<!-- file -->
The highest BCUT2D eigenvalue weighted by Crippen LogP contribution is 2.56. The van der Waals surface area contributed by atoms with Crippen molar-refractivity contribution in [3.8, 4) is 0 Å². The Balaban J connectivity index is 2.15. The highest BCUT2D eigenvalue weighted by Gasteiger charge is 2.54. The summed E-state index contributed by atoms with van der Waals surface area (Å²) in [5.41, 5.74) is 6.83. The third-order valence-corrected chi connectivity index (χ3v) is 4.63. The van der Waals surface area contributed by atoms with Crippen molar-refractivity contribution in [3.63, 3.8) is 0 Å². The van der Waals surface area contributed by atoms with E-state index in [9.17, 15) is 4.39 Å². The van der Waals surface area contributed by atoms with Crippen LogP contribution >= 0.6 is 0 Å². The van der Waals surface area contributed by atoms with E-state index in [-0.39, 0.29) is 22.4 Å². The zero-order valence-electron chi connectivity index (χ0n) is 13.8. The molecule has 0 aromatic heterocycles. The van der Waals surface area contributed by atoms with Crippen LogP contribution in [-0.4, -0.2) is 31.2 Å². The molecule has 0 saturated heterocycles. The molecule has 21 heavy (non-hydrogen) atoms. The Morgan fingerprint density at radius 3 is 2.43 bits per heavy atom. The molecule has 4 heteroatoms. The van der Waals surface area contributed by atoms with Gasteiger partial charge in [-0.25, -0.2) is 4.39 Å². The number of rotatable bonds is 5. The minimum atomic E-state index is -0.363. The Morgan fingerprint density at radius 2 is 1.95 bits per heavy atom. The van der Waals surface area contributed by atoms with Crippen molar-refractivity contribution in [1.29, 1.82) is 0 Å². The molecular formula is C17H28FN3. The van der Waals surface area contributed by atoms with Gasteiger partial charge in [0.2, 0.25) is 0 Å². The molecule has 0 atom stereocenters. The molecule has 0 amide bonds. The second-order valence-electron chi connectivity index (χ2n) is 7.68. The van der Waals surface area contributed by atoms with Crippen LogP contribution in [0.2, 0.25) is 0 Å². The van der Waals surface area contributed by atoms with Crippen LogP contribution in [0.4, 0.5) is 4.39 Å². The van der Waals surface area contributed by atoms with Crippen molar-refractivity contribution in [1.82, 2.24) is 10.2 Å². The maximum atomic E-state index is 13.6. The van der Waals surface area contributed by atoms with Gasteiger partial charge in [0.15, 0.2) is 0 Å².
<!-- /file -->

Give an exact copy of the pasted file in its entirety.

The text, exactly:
The highest BCUT2D eigenvalue weighted by Crippen LogP contribution is 2.56. The van der Waals surface area contributed by atoms with Crippen molar-refractivity contribution in [3.8, 4) is 0 Å². The Balaban J connectivity index is 2.15. The highest BCUT2D eigenvalue weighted by Gasteiger charge is 2.54. The summed E-state index contributed by atoms with van der Waals surface area (Å²) in [5.41, 5.74) is 6.83. The third-order valence-corrected chi connectivity index (χ3v) is 4.63. The van der Waals surface area contributed by atoms with Crippen molar-refractivity contribution in [3.63, 3.8) is 0 Å². The van der Waals surface area contributed by atoms with E-state index in [9.17, 15) is 4.39 Å². The van der Waals surface area contributed by atoms with Crippen LogP contribution >= 0.6 is 0 Å². The van der Waals surface area contributed by atoms with E-state index in [-0.39, 0.29) is 22.4 Å². The zero-order valence-electron chi connectivity index (χ0n) is 13.8. The molecule has 0 aromatic heterocycles. The van der Waals surface area contributed by atoms with Crippen LogP contribution in [-0.4, -0.2) is 31.2 Å². The molecule has 0 saturated heterocycles. The molecule has 21 heavy (non-hydrogen) atoms. The Morgan fingerprint density at radius 3 is 2.43 bits per heavy atom. The molecule has 4 heteroatoms. The van der Waals surface area contributed by atoms with Gasteiger partial charge in [-0.25, -0.2) is 4.39 Å². The number of rotatable bonds is 5. The minimum atomic E-state index is -0.363. The Morgan fingerprint density at radius 2 is 1.95 bits per heavy atom. The van der Waals surface area contributed by atoms with Crippen molar-refractivity contribution in [1.29, 1.82) is 0 Å². The molecular formula is C17H28FN3. The van der Waals surface area contributed by atoms with Gasteiger partial charge in [0.2, 0.25) is 0 Å². The molecule has 0 atom stereocenters. The molecule has 0 amide bonds. The second-order valence-electron chi connectivity index (χ2n) is 7.68. The van der Waals surface area contributed by atoms with Crippen LogP contribution in [0.2, 0.25) is 0 Å². The van der Waals surface area contributed by atoms with Crippen LogP contribution in [0.4, 0.5) is 4.39 Å². The van der Waals surface area contributed by atoms with Crippen molar-refractivity contribution in [1.82, 2.24) is 10.2 Å². The maximum atomic E-state index is 13.6. The van der Waals surface area contributed by atoms with Gasteiger partial charge in [0.15, 0.2) is 0 Å².